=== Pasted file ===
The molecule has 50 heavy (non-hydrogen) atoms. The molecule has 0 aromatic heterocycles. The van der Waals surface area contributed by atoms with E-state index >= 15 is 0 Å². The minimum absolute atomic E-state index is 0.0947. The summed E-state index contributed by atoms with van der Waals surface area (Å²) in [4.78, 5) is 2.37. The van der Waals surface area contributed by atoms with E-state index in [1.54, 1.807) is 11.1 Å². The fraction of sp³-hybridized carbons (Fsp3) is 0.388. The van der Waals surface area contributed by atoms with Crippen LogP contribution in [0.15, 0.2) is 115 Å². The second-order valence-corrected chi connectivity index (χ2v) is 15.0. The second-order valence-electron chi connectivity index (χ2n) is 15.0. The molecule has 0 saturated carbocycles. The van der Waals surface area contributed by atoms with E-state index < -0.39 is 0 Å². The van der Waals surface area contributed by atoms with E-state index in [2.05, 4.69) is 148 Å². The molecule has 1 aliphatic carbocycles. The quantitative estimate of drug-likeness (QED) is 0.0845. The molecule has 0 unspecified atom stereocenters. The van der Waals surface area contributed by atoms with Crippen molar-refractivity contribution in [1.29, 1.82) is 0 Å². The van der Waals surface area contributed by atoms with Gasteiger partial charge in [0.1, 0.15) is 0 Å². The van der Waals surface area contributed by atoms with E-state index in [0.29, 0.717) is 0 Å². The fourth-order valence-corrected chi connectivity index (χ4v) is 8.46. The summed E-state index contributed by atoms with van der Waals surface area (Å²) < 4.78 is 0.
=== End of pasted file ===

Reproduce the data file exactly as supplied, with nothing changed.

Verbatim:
The molecule has 50 heavy (non-hydrogen) atoms. The molecule has 0 aromatic heterocycles. The van der Waals surface area contributed by atoms with E-state index >= 15 is 0 Å². The minimum absolute atomic E-state index is 0.0947. The summed E-state index contributed by atoms with van der Waals surface area (Å²) in [4.78, 5) is 2.37. The van der Waals surface area contributed by atoms with E-state index in [1.54, 1.807) is 11.1 Å². The fraction of sp³-hybridized carbons (Fsp3) is 0.388. The van der Waals surface area contributed by atoms with Crippen LogP contribution in [0.15, 0.2) is 115 Å². The second-order valence-corrected chi connectivity index (χ2v) is 15.0. The second-order valence-electron chi connectivity index (χ2n) is 15.0. The molecule has 0 saturated carbocycles. The van der Waals surface area contributed by atoms with E-state index < -0.39 is 0 Å². The van der Waals surface area contributed by atoms with E-state index in [2.05, 4.69) is 148 Å². The molecule has 1 aliphatic carbocycles. The quantitative estimate of drug-likeness (QED) is 0.0845. The molecule has 0 unspecified atom stereocenters. The van der Waals surface area contributed by atoms with Crippen molar-refractivity contribution in [1.29, 1.82) is 0 Å². The van der Waals surface area contributed by atoms with Gasteiger partial charge in [0.1, 0.15) is 0 Å². The van der Waals surface area contributed by atoms with E-state index in [0.29, 0.717) is 0 Å². The fourth-order valence-corrected chi connectivity index (χ4v) is 8.46. The summed E-state index contributed by atoms with van der Waals surface area (Å²) < 4.78 is 0.